Cursoombe is a name that was carried to England
in the great wave of migration from Normandy
following the Norman Conquest
of 1066. The Cursoombe family lived in Derbyshire
. The family originally lived in Notre Dame
de Curson in Calvados, Normandy
, and it is from this location that their name derives.
Early Origins of the Cursoombe family
The surname Cursoombe was first found in Derbyshire
where they held a family seat
as Lords of the Manor of Curzon. Geraldine (Giraline) arrived in England
with William the Conqueror in 1066 A.D., and attended him at Hastings. CITATION[CLOSE]
Burke, John Bernard, The Roll of Battle Abbey. London: Edward Churton, 26, Holles Street, 1848, Print.
Geraldine came from Notre Dame
de Curson in Calvados in Normandy
. By 1086, the taking of the Domesday Book
survey, his son Hubert had also acquired the lands of West Lockinge in Berkshire. The family also continued in Normandy
and Hubert was the Lord of Curson in 1223. Kedleston Hall in Kedleston, Derbyshire
is one of the most well known family seats the Curzon family who have held the estate since 1297. Today it is a National Trust property. "The large and elegant mansion of Farnah Hall [in Duffield, Derbyshire], a seat of the Curzon family, stands in a fine park, near the Wirksworth road." CITATION[CLOSE]
Lewis, Samuel, A Topographical Dictionary of England. Institute of Historical Research, 1848, Print.
Early History of the Cursoombe family
This web page shows only a small excerpt of our Cursoombe research.Another 124 words (9 lines of text) covering the years 1100, 1609, 1599, 1686, 1640, 1648, 1611, 1682, 1657, 1727, 1678, 1750, 1687 and 1765 are included under the topic Early Cursoombe History in all our PDF Extended History products and printed products wherever possible.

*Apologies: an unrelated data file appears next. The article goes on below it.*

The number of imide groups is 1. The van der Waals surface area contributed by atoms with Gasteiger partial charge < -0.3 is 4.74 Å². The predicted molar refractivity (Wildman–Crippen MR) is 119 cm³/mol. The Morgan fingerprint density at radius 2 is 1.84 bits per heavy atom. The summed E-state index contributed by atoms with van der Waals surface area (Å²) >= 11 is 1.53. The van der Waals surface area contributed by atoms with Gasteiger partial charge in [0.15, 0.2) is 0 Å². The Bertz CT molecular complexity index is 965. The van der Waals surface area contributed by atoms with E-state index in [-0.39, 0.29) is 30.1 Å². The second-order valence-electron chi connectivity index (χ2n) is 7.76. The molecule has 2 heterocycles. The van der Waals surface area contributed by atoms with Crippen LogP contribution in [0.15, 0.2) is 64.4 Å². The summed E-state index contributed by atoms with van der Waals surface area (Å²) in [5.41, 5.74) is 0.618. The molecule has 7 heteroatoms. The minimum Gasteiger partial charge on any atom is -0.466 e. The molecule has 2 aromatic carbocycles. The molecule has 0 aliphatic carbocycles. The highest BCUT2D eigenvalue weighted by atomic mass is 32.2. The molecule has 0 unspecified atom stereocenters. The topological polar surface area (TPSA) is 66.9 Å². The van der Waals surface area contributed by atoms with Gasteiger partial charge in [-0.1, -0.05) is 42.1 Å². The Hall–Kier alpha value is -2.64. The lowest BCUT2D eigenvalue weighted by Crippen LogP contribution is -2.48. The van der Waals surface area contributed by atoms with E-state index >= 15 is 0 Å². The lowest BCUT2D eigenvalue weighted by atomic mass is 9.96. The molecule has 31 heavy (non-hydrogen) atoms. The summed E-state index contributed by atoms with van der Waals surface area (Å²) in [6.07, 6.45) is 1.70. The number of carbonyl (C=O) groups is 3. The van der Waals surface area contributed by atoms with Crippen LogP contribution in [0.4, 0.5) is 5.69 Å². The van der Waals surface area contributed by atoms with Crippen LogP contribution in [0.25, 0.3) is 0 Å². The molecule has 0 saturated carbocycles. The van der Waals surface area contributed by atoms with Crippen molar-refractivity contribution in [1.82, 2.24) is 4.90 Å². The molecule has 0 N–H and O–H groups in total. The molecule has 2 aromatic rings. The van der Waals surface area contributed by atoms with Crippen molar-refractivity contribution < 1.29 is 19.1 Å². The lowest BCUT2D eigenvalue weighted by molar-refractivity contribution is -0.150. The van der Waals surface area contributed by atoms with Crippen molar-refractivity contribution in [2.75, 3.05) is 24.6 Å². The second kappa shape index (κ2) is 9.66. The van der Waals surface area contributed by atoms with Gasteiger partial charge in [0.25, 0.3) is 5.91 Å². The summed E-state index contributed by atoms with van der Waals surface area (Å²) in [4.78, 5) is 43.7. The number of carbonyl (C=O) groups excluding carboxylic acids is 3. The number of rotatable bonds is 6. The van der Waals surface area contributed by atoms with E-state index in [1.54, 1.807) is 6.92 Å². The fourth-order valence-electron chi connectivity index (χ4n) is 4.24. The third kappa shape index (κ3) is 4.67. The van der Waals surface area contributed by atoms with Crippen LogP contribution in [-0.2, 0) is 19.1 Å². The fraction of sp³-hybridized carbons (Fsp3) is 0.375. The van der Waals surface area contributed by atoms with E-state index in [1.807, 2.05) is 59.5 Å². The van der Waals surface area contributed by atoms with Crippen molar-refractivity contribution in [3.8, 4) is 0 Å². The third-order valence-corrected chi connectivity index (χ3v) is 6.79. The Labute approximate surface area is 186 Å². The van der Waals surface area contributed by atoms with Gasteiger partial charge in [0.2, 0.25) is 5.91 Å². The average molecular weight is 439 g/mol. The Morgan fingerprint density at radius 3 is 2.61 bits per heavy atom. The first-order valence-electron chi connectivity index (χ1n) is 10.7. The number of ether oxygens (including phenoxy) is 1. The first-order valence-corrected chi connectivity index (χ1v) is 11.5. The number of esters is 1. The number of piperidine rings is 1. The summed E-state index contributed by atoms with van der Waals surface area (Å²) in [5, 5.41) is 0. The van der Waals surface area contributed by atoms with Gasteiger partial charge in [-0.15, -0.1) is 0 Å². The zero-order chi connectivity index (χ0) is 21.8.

Cursoombe Spelling Variations
Before English spelling was standardized a few hundred
years ago, spelling variations
of names were a common occurrence. Elements of Latin, Norman French and other languages became incorporated into English throughout the Middle Ages, and name spellings changed even among the literate. The variations of the surname Cursoombe include Curzon, Curson, Cursone, Courson, Courzon and others.
Early Notables of the Cursoombe family (pre 1700)
Outstanding amongst the family at this time was John Curzon of Kedleston Hall, High Sheriff
(1609); and his son, Sir John Curzon, 1st Baronet
(c.1599-1686), an English politician, Member of Parliament for... Another 33 words (2 lines of text) are included under the topic Early Cursoombe Notables in all our PDF Extended History products and printed products wherever possible.
Migration of the Cursoombe family to the New World and Oceana
at this time, the uncertainty of the political and religious environment of the time caused many families to board ships for distant British colonies in the hopes of finding land and opportunity, and escaping persecution. The voyages were expensive, crowded, and difficult, though, and many arrived in North America sick, starved, and destitute. Those who did make it, however, were greeted with greater opportunities and freedoms that they could have experienced at home. Many of those families went on to make important contributions to the young nations in which they settled. Early immigration records have shown some of the first Cursoombes to arrive on North American shores: Pierre Courson who settled in Louisiana in 1719.
The Cursoombe Motto
The motto was originally a war cry or slogan. Mottoes first began to be shown with arms in the 14th and 15th centuries, but were not in general use until the 17th century. Thus the oldest coats of arms generally do not include a motto. Mottoes seldom form part of the grant of arms: Under most heraldic authorities, a motto is an optional component of the coat of arms, and can be added to or changed at will; many families have chosen not to display a motto.
Motto: Let Curzon holde what Curzon helde
Motto Translation: Let Curzon hold what Curzon held
Cursoombe Family Crest Products
- ^ Burke, John Bernard, The Roll of Battle Abbey. London: Edward Churton, 26, Holles Street, 1848, Print.
- ^ Lewis, Samuel, A Topographical Dictionary of England. Institute of Historical Research, 1848, Print.